Not being able to access quality housing can have a huge impact on the life of an individual, increasing the risk of them suffering from poor health, educational under-attainment, unemployment and poverty. However, this is the reality being faced by growing numbers of people in Wales.
The challenge being faced by young people is demonstrated by the increase in the numbers having to remain at home. In Wales, 27% of 20 to 34-year-olds now live with their parents, an increase of 6% in the past 10 years.
For those unable to remain at home, the consequences can be devastating. More than 14,100 people were accepted by Local Authorities as being homeless last year.
However, these statutory figures only provide a partial picture of the true levels of homelessness, with many thousands more sleeping rough or sofa surfing every night.
At the heart of the problem currently confronting communities in Wales is the lack of low-cost housing available, which is pushing up the costs of renting and buying.
In the past five years, less than 800 new one-bedroom properties have been built in Wales, meaning much more urgently needs to be done to create additional low-cost housing specifically targeted at young and single people in housing need.
Responding to this issue, YMCA developed Y:Cube, which, through its unique off-site construction and design system provides high quality, one-bedroom accommodation. These can be built quicker, and for, typically, 25% less than the average building costs and it is low-cost housing models such as these that the Welsh Government needs to invest in.
In contrast, in many other areas of Wales a focus needs to be placed on bringing existing houses and buildings back into use.
While Houses to Homes scheme has made a positive start by bringing more than 7,500 properties back into use, we hope the Welsh Government will further incentivise schemes that turn the 23,000 currently empty houses and buildings in Wales into homes.
For those looking to buy now, it is vital that schemes such as Help to Buy Cymru are taken forward over the next five years so young people and first-time buyers can continue to receive help paying for a deposit.
However, as well as helping those looking to buy, it is important that help is given to those for whom even renting a home seems impossible.
The waiting lists remain too long for those looking to access social housing and the needs of young and single people are too often overlooked. With individuals reporting a wait of anywhere up to five years for a home, YMCA believes the Welsh Government needs to progress a review of the current way social housing is allocated.
Rising letting fees and deposits now worth an equivalent of six weeks rent, on top of a month’s rent required in advance, mean that prospective tenants moving into the private rented sector can be faced with up-front costs in excess of £1,100 before they are able to move into even a one-bedroom property.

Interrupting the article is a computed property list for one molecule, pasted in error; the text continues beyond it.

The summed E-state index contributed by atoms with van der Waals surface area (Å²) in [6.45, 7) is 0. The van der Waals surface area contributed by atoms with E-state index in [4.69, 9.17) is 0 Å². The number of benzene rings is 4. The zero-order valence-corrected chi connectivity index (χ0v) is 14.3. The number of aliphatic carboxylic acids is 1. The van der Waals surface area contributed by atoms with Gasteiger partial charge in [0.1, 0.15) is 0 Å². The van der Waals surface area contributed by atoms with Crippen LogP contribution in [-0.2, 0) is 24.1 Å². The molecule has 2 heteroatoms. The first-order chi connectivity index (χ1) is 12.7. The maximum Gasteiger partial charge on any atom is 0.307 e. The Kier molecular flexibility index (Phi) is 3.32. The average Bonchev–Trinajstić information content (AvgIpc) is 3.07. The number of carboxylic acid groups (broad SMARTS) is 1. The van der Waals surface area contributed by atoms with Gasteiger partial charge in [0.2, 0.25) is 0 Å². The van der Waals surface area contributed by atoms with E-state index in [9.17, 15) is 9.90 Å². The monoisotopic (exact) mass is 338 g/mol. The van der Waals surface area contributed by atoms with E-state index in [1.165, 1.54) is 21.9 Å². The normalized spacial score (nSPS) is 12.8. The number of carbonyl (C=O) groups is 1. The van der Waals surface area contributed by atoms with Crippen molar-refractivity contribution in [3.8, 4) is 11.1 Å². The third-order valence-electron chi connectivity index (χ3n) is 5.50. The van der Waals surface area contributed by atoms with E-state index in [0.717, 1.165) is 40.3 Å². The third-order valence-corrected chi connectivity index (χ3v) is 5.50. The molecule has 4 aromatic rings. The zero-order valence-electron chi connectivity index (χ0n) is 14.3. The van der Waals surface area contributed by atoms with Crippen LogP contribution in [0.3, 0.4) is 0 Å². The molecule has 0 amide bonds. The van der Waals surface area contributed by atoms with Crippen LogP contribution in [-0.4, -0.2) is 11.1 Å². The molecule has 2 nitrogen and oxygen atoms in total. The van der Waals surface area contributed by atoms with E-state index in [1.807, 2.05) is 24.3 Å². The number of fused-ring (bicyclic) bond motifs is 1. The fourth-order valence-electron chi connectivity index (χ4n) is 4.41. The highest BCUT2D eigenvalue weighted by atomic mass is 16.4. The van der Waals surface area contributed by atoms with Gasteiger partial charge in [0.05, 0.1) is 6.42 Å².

These upfront costs were raised as one of the largest concerns by those participating in the development of this manifesto. To overcome this barrier and build on initiatives already running, YMCA is calling for the introduction of a national Help to Rent scheme, which gives individuals a deposit that they can then pay back over a 12-month period.
Finally, it is important that the Welsh Government continues to support individuals in most housing need – those who find themselves homeless.
Often these individuals will come from some of the most marginalised and vulnerable groups in society, including care leavers and former offenders, and it is important they are able to access adequate support.
Speaking to people who are homeless highlights the vital role that Supporting People funding plays in helping them to secure a safe and supportive place to live; however, in the past three years, funding for this programme has been cut by more than £12 million.
YMCA believes it is critical that Supporting People funding is maintained and protected over the next five years so that providers of homelessness services can meet the increasing demand and needs of the individuals they support.
Alongside protecting Supporting People funding, it is important that investment in suitable supported accommodation continues. With hundreds of individuals and families still being placed in inappropriate housing such as bed and breakfast accommodation, action still needs to be taken to ensure those who find themselves homeless have a suitable place to stay.
However, this need to assist individuals into independent living does not, and should not, stop the moment they move out of supported accommodation, and the individuals we work with often highlight their need for continued support.
This is why YMCA is calling on the Welsh Government, local authorities and charities to work together to establish support schemes in every area of Wales for those leaving supported accommodation and looking to enter the private rented sector.
- Promote further investment in building low-cost, one-bedroom homes specifically targeted at single people
- Invest in the development of alternative models of housing such as Y:Cube.
- Further incentivise schemes that utilise disused housing and business spaces to redevelop them into suitable low-cost homes to rent and buy – in particular schemes that upskill young people as part of the redevelopment.
- Maintain the Help to Buy Cymru scheme.
- Commission a national review of the system for allocating social housing.
- Introduce a national Help to Rent scheme.
- Protect funding for the Supporting People programme in Wales.
- Incentivise the development of a wide range of supported housing and floating support available for people who find themselves homeless.
- Establish a private rented sector scheme in each local authority area, which supports individuals in need with advice and guidance such as tenancy training, funding for furniture, a guarantor and floating support.